Do you remember the children’s game called “I Spy”? Or did you play it with your children on interminable car trips? It’s sometimes called “I Spy with my little eye.” The idea is that one person gives clues about what he or she has spied until the partner guesses the object. It’s entertaining and teaches the power of observation.
Some ways to begin are to say, “I spy something that begins with an ‘m,’ or hear something that sounds like a bell, or I spy something purple.” The “spy” can’t change the object once started. Once the object is guessed, the person with the correct answer becomes the spy.
The next time you’re our of your usual environment, think about what you’d choose to “spy.” What would confound your listeners at least for a while, and what clues would you use for the game?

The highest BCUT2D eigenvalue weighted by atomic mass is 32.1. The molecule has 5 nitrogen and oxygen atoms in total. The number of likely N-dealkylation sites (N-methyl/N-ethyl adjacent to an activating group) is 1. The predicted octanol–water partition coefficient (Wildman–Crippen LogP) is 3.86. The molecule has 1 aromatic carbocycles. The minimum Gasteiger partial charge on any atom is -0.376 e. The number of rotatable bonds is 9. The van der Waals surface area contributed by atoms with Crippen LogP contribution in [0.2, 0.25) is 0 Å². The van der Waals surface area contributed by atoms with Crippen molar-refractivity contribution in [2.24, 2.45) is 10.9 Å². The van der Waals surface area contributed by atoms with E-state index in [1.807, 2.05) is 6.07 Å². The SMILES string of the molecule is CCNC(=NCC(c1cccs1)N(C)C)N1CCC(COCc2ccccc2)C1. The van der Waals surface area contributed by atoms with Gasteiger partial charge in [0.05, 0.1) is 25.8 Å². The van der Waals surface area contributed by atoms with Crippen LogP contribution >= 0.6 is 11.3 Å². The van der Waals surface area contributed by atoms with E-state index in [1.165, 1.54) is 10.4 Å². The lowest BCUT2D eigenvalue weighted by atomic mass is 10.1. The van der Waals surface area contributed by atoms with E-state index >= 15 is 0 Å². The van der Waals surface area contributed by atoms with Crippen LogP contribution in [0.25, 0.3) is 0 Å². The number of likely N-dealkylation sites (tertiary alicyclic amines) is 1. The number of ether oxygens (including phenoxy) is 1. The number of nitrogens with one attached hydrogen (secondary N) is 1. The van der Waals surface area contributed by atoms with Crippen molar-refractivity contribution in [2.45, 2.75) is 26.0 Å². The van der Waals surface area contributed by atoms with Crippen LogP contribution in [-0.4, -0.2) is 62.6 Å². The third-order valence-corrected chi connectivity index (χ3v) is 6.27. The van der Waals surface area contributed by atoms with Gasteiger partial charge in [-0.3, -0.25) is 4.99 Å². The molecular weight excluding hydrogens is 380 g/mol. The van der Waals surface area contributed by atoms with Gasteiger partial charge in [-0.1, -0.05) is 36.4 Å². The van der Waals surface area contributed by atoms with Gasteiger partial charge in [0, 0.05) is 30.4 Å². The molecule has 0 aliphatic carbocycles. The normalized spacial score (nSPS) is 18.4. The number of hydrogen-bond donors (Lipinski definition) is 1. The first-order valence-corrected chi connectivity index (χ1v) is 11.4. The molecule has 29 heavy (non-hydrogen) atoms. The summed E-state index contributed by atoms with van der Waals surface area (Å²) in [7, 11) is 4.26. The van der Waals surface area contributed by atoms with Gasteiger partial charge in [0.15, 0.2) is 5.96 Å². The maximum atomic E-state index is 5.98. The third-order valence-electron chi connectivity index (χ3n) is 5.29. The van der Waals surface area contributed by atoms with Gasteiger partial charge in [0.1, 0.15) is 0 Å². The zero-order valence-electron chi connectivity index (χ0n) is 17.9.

Being able to assume the “naïve eye” is key to successful field observation in anthropology. When a scholar goes into a new culture to observe, this is the stance that’s recommended. And not easy to drop all vestiges of your own culture.
Another way to think about powers of observation is the “beginner’s eye,” again related to looking anew at what’s around you. The bagel sculptures that showed up recently all around New York are giving us a whole new way to look at that popular New York treat.
By Dr. Sabra Brock, co-founder of Idea Spies